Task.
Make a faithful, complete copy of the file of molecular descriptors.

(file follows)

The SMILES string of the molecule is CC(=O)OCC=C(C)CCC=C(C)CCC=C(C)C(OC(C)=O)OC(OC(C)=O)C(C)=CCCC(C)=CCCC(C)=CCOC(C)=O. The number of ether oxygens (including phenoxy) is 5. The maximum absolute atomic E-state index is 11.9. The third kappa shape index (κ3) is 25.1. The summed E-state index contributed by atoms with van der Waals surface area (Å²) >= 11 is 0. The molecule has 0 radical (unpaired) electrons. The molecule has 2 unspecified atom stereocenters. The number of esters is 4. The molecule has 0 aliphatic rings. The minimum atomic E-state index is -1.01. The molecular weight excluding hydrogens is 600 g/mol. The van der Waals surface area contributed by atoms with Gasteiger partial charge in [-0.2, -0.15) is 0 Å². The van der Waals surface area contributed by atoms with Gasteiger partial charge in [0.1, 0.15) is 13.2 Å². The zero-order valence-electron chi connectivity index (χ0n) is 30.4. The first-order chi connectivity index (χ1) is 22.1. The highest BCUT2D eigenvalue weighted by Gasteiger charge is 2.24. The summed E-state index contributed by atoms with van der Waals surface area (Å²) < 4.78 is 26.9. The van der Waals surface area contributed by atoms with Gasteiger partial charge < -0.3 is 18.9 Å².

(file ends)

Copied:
The SMILES string of the molecule is CC(=O)OCC=C(C)CCC=C(C)CCC=C(C)C(OC(C)=O)OC(OC(C)=O)C(C)=CCCC(C)=CCCC(C)=CCOC(C)=O. The number of ether oxygens (including phenoxy) is 5. The maximum absolute atomic E-state index is 11.9. The third kappa shape index (κ3) is 25.1. The summed E-state index contributed by atoms with van der Waals surface area (Å²) >= 11 is 0. The molecule has 0 radical (unpaired) electrons. The molecule has 2 unspecified atom stereocenters. The number of esters is 4. The molecule has 0 aliphatic rings. The minimum atomic E-state index is -1.01. The molecular weight excluding hydrogens is 600 g/mol. The van der Waals surface area contributed by atoms with Gasteiger partial charge in [-0.2, -0.15) is 0 Å². The van der Waals surface area contributed by atoms with Gasteiger partial charge in [0.1, 0.15) is 13.2 Å². The zero-order valence-electron chi connectivity index (χ0n) is 30.4. The first-order chi connectivity index (χ1) is 22.1. The highest BCUT2D eigenvalue weighted by Gasteiger charge is 2.24. The summed E-state index contributed by atoms with van der Waals surface area (Å²) < 4.78 is 26.9. The van der Waals surface area contributed by atoms with Gasteiger partial charge < -0.3 is 18.9 Å².